Among the dozens of ballot measures now gathering signatures in California — is one seeking to repeal the death penalty and replace it with life sentences without the possibility of parole.
It’s chief proponent is Jeanne Woodford.
“I’m arguing for ending the death penalty because it doesn’t serve us” says Woodford. “It’s not a public safety tool.”
You might say Woodford is an unlikely opponent of the death penalty. As warden of San Quentin Prison, she presided over four executions.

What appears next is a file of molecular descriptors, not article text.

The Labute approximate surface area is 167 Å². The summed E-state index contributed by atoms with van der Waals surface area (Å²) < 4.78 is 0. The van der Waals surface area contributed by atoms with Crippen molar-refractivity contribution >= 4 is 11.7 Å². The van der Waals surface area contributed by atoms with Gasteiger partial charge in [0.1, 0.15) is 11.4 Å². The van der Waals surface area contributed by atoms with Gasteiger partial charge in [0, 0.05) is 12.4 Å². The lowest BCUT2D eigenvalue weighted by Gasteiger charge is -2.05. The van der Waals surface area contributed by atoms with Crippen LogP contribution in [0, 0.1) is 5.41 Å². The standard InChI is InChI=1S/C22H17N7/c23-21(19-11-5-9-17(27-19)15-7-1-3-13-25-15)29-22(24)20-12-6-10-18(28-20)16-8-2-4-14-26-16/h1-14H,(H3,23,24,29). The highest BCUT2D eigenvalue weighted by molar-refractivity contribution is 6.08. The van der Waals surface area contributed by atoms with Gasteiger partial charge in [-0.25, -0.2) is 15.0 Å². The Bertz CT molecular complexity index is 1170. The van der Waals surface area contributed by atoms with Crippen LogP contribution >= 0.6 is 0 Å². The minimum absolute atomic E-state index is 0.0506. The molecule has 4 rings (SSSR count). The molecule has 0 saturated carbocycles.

“I tell people at the end of every execution someone on my staff would ask ‘Did we make the world safer tonight?’ And we all knew the answer was no,” said Woodford.
Today, Woodford is director of Death Penalty Focus, a non-profit fighting capital punishment. Woodford thinks deliberately killing inmates is immoral. But her main arguments against it: The death penalty doesn’t deter crime, it costs too much and it doesn’t help victims’ families move beyond their horrible loss.